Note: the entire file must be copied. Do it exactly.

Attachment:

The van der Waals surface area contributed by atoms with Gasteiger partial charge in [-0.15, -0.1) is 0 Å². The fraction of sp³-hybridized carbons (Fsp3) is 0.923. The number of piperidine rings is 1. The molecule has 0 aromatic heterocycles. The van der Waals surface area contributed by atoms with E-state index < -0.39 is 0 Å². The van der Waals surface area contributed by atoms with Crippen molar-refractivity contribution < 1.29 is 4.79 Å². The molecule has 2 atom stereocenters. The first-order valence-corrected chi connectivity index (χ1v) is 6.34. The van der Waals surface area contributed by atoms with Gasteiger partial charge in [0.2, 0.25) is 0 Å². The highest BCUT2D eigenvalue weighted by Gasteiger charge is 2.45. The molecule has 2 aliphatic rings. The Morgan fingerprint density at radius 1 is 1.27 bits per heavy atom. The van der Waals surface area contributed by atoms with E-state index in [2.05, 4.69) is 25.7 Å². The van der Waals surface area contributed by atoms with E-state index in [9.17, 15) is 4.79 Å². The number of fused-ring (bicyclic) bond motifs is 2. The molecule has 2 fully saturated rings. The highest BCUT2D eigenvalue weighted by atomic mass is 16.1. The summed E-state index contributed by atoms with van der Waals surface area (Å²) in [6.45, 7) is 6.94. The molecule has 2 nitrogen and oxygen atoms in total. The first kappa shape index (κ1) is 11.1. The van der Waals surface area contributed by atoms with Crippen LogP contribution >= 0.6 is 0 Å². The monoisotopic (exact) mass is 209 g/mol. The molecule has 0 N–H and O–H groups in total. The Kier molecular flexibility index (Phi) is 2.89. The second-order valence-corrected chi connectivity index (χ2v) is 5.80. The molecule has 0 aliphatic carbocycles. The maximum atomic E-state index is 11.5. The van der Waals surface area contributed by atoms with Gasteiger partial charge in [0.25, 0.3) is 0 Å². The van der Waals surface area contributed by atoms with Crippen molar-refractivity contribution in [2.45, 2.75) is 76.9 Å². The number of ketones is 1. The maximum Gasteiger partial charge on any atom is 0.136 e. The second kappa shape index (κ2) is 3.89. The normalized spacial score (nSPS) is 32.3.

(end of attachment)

The van der Waals surface area contributed by atoms with Gasteiger partial charge in [-0.15, -0.1) is 0 Å². The fraction of sp³-hybridized carbons (Fsp3) is 0.923. The number of piperidine rings is 1. The molecule has 0 aromatic heterocycles. The van der Waals surface area contributed by atoms with E-state index < -0.39 is 0 Å². The van der Waals surface area contributed by atoms with Crippen molar-refractivity contribution < 1.29 is 4.79 Å². The molecule has 2 atom stereocenters. The first-order valence-corrected chi connectivity index (χ1v) is 6.34. The van der Waals surface area contributed by atoms with Gasteiger partial charge in [0.2, 0.25) is 0 Å². The highest BCUT2D eigenvalue weighted by Gasteiger charge is 2.45. The molecule has 2 aliphatic rings. The Morgan fingerprint density at radius 1 is 1.27 bits per heavy atom. The van der Waals surface area contributed by atoms with E-state index in [2.05, 4.69) is 25.7 Å². The van der Waals surface area contributed by atoms with E-state index in [9.17, 15) is 4.79 Å². The number of fused-ring (bicyclic) bond motifs is 2. The molecule has 2 fully saturated rings. The highest BCUT2D eigenvalue weighted by atomic mass is 16.1. The summed E-state index contributed by atoms with van der Waals surface area (Å²) in [6.45, 7) is 6.94. The molecule has 2 nitrogen and oxygen atoms in total. The first kappa shape index (κ1) is 11.1. The van der Waals surface area contributed by atoms with Crippen LogP contribution >= 0.6 is 0 Å². The monoisotopic (exact) mass is 209 g/mol. The molecule has 0 N–H and O–H groups in total. The Kier molecular flexibility index (Phi) is 2.89. The second-order valence-corrected chi connectivity index (χ2v) is 5.80. The molecule has 0 aliphatic carbocycles. The maximum atomic E-state index is 11.5. The van der Waals surface area contributed by atoms with Gasteiger partial charge in [0.25, 0.3) is 0 Å². The van der Waals surface area contributed by atoms with Crippen molar-refractivity contribution in [2.45, 2.75) is 76.9 Å². The number of ketones is 1. The maximum Gasteiger partial charge on any atom is 0.136 e. The second kappa shape index (κ2) is 3.89. The normalized spacial score (nSPS) is 32.3.